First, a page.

First, if you’re a financially successful entrepreneur or other high-income person, you maybe want to think about your financial success as resembling the situation a professional athletic faces. Yes, you may make very good money while you’re “playing” the game. But your income will probably drop once you “quit playing.” What you may want to consider doing, therefore, is smoothing your consumption by saving most of the windfall and prudently investing that money. (I know… “boring!”)

Second, I think the data suggests that, overwhelmingly, one-percent earners are unable to follow-up with a second one-percent income generation venture. In other words, lightning doesn’t strike twice. We would expect this for professional athletes and performers obviously. Successful NFL football players don’t go on and become successful professional golfers. Rock stars generally don’t become Oscar winning actors or actresses. (Okay, yes, Cher did.. but quick, can you come up with several additional examples?)

Clearly, the “lightning doesn’t strike twice” reality seems to apply to most one percent income situations.

Third, and finally, the one workable method for maintaining a high income is to compulsively save a large chunk of the high income. For example, if someone making $5,000,000 a year pays a 50% tax rate, saves $2,000,000 of the after-income and then spends the remaining $500,000 of income, he or she still enjoys a very high level of consumption in the non-income-windfall years. (This person by my rough calculations needs to save for seven or eight years in order to be able to sustain that $500,000-a-year consumption level.) But that’s the only theoretically robust way to maintain a high income-even if legions of successful people have proven its impracticality. (Sorry.)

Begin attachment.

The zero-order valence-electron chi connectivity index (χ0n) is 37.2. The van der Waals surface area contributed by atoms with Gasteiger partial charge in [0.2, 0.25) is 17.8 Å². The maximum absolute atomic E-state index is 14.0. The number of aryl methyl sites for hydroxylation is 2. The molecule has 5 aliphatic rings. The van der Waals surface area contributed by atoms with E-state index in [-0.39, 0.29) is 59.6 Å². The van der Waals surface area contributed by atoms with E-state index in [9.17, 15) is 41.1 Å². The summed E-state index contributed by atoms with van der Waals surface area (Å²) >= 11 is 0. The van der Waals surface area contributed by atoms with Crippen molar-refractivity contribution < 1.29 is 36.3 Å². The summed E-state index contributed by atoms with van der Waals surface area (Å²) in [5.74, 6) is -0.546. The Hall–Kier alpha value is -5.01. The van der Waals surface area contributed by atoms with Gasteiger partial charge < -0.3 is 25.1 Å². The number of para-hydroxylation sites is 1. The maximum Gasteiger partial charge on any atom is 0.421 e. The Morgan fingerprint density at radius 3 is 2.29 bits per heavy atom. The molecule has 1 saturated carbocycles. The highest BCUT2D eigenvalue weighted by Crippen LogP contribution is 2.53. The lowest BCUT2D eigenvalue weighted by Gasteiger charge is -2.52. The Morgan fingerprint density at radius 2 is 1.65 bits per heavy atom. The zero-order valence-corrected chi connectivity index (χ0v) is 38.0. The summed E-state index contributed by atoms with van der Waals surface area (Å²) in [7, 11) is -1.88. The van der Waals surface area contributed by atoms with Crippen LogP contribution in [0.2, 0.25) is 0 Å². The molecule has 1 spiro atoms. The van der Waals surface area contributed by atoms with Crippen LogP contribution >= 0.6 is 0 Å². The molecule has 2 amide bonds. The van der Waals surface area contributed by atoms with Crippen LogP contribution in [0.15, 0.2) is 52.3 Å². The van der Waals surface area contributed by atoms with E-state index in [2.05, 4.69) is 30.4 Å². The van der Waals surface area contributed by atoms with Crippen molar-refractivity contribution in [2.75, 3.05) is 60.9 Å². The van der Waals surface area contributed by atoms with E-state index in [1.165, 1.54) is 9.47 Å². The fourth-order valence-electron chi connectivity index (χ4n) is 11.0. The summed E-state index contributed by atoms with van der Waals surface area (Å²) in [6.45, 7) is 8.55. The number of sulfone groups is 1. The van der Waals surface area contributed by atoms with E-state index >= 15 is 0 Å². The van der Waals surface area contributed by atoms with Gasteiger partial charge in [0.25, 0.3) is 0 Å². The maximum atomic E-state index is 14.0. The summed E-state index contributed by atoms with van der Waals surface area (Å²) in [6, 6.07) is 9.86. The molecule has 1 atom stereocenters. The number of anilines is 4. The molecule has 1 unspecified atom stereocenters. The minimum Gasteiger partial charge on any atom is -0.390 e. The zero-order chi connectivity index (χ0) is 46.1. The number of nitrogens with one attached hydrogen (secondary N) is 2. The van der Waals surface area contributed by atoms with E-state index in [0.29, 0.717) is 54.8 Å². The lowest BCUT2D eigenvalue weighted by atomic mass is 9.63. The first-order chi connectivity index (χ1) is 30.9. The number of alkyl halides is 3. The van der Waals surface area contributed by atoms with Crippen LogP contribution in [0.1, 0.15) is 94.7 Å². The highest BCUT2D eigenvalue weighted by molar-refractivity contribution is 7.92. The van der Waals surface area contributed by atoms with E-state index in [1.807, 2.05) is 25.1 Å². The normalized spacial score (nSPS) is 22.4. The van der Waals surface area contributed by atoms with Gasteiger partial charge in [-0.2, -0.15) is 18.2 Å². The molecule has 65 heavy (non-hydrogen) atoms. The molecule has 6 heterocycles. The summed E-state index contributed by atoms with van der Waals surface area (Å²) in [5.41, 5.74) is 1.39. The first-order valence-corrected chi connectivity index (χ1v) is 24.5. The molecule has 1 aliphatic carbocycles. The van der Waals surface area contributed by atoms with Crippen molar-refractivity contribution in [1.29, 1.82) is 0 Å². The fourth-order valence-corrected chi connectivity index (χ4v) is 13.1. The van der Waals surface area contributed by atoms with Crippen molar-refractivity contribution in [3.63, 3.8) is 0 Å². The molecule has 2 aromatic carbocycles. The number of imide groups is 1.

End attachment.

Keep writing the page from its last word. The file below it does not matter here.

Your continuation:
Not Yourself a Member of the One Percent?

Most people reading this blog post are not members of the top one-percent, obviously. Or the top five or top ten percent. And so many people might assume they don’t need to think about “financial planning for top one percent” situations. But can I challenge that perspective?

Three other interesting take-aways appear in Dr. Splinter’s and to a certain extent in Dr. Hirschl’s work.

First, the same “averaging out” or mean reversion tendency applies to people with low incomes, too. Furthermore, low incomes tend to spike back up more quickly than high incomes crater. That’s good news. Bad times don’t last. Or they don’t have to last.

Second, a subtext of Splinter’s work is that life-time or multi-year earnings matter. And you and I ought to think the same way. A good job or a sturdy professional opportunity or even a modestly successful but still small business may produce just as good an outcome over two or three decades as a brief flash-in-the-plan deal. Especially if you and I save money into a tax-deferred retirement account, use some common-sense in our investing, and keep a check on our consumption.

Third, most people will at some point, maybe only briefly, see their incomes spike way up. What you want to do–and you’re not going to be surprised to read this–is save the entire windfall. You really will want to take all the windfall, stuff as much of it as possible into your family’s retirement accounts (maybe for more than just the current year), and then pay off your mortgage if you’ve got one.

Financial Planning for Top One Percent Resources

The Rich Get Poorer: The Myth of Dynastic Wealth

Money Mistakes of the Top One Percent

Why Early Mortgage Repayment Makes Sense for High Income Taxpayers

Index Funds and Asset Allocation Even Better for the Wealthy

Real Estate vs IRA and 401(k) Accounts. Part I

And one other resource worth peeking at: Check out the first graphic, “Showing Economic Data with Dynamic Graphs , at David Splinter’s website. (Be sure to click the play button.)